IF A LION COULD TALK

ANIMAL INTELLIGENCE AND THE EVOLUTION OF CONSCIOUSNESS

Budiansky (The Nature of Horses, 1997, etc.) stakes out a middle ground between radical behavioralists and cognitive ethologists in this investigation into the workings of animal intelligence. Modern cognitive science and evolutionary ecology appear to have demonstrated that animals think in complex and wondrous variety, Budiansky suggests, but it is folly to compare their intellectualizations to those of humans. We may be hard-wired to anthropomorphize in our self-centered rush to think, but for now the mental life of animals is beyond our ken, irresistible and yet elusive. Budiansky covers much of the substantive work done in animal symbolic logic, mental imagery, and mental mapping , yet what he finds most compelling, and most accessible, in interpreting animal behavior is the evolutionary intelligence of associative learning and genetically programmed instincts: “It is not as if plovers, as a predator approaches, sometimes fake a broken wing and other times dance the Charleston.” Not that animals haven’t some senses and talents denied to us. Still, why try to confine those talents within the linear scale by which we often measure our own smartness? Obviously, Budiansky reasons, not all animal intelligence is unconscious or automatic, so we may as well drop our political agendas and emotional sympathies masquerading as truth. Instead, he urges us to accept the fundamental differences that can not be dismissed as purely sensory or motor; marvel at the astonishing things that animals can do outside of consciousness as we know it; give them their own space; and appreciate that to experience a horse’s nonverbal thoughts, you would very likely have to be a horse. Budiansky is realistic about the human ability to decipher an animal’s thoughts, and he respects animal consciousness. This book is another of those small, indispensable steps that shuffle toward knowledge.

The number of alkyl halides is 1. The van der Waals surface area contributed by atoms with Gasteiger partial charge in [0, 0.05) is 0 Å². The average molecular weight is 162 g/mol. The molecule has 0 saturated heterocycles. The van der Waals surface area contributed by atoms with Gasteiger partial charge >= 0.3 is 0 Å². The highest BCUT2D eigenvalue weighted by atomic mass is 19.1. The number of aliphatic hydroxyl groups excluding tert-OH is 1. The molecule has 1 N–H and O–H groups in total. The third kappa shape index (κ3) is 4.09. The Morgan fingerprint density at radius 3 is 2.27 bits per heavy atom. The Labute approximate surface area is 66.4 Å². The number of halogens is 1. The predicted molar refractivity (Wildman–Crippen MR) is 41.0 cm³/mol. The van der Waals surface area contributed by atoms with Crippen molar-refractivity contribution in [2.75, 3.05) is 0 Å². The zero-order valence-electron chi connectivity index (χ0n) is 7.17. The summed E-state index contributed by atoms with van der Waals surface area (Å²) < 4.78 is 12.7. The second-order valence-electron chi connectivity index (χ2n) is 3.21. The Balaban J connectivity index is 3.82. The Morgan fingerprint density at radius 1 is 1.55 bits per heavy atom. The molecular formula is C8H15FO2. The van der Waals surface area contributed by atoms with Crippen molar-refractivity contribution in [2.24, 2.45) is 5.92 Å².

Pub Date: Oct. 1, 1998

ISBN: 0-684-83710-2

Page Count: 256

Publisher: Free Press

Review Posted Online: May 20, 2010

Kirkus Reviews Issue: Aug. 1, 1998

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A quirky wonder of a book.

WHY FISH DON'T EXIST

A STORY OF LOSS, LOVE, AND THE HIDDEN ORDER OF LIFE

A Peabody Award–winning NPR science reporter chronicles the life of a turn-of-the-century scientist and how her quest led to significant revelations about the meaning of order, chaos, and her own existence.

Miller began doing research on David Starr Jordan (1851-1931) to understand how he had managed to carry on after the 1906 San Francisco earthquake destroyed his work. A taxonomist who is credited with discovering “a full fifth of fish known to man in his day,” Jordan had amassed an unparalleled collection of ichthyological specimens. Gathering up all the fish he could save, Jordan sewed the nameplates that had been on the destroyed jars directly onto the fish. His perseverance intrigued the author, who also discusses the struggles she underwent after her affair with a woman ended a heterosexual relationship. Born into an upstate New York farm family, Jordan attended Cornell and then became an itinerant scholar and field researcher until he landed at Indiana University, where his first ichthyological collection was destroyed by lightning. In between this catastrophe and others involving family members’ deaths, he reconstructed his collection. Later, he was appointed as the founding president of Stanford, where he evolved into a Machiavellian figure who trampled on colleagues and sang the praises of eugenics. Miller concludes that Jordan displayed the characteristics of someone who relied on “positive illusions” to rebound from disaster and that his stand on eugenics came from a belief in “a divine hierarchy from bacteria to humans that point[ed]…toward better.” Considering recent research that negates biological hierarchies, the author then suggests that Jordan’s beloved taxonomic category—fish—does not exist. Part biography, part science report, and part meditation on how the chaos that caused Miller’s existential misery could also bring self-acceptance and a loving wife, this unique book is an ingenious celebration of diversity and the mysterious order that underlies all existence.